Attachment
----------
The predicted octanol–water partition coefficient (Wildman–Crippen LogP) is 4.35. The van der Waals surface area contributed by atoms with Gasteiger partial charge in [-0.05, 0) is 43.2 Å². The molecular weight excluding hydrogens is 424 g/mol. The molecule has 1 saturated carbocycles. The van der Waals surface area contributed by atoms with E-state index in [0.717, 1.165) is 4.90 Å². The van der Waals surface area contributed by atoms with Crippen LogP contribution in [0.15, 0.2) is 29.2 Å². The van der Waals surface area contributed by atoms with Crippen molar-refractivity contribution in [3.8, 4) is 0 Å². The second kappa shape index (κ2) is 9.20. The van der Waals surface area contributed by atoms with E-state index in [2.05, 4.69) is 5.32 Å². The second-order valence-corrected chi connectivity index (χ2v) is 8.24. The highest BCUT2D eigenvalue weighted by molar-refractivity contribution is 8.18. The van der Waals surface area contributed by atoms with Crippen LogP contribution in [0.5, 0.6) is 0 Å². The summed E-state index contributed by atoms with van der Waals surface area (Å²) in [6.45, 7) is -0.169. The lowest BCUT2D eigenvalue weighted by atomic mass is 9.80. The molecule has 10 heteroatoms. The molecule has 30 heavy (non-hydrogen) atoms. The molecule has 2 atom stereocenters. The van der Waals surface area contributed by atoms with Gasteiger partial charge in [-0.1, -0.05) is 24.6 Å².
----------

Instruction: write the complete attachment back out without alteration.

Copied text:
The predicted octanol–water partition coefficient (Wildman–Crippen LogP) is 4.35. The van der Waals surface area contributed by atoms with Gasteiger partial charge in [-0.05, 0) is 43.2 Å². The molecular weight excluding hydrogens is 424 g/mol. The molecule has 1 saturated carbocycles. The van der Waals surface area contributed by atoms with E-state index in [0.717, 1.165) is 4.90 Å². The van der Waals surface area contributed by atoms with Crippen LogP contribution in [0.15, 0.2) is 29.2 Å². The van der Waals surface area contributed by atoms with Crippen molar-refractivity contribution in [3.8, 4) is 0 Å². The second kappa shape index (κ2) is 9.20. The van der Waals surface area contributed by atoms with E-state index in [2.05, 4.69) is 5.32 Å². The second-order valence-corrected chi connectivity index (χ2v) is 8.24. The highest BCUT2D eigenvalue weighted by molar-refractivity contribution is 8.18. The van der Waals surface area contributed by atoms with Crippen LogP contribution in [0.5, 0.6) is 0 Å². The summed E-state index contributed by atoms with van der Waals surface area (Å²) in [6.45, 7) is -0.169. The lowest BCUT2D eigenvalue weighted by atomic mass is 9.80. The molecule has 10 heteroatoms. The molecule has 30 heavy (non-hydrogen) atoms. The molecule has 2 atom stereocenters. The van der Waals surface area contributed by atoms with Gasteiger partial charge in [-0.1, -0.05) is 24.6 Å².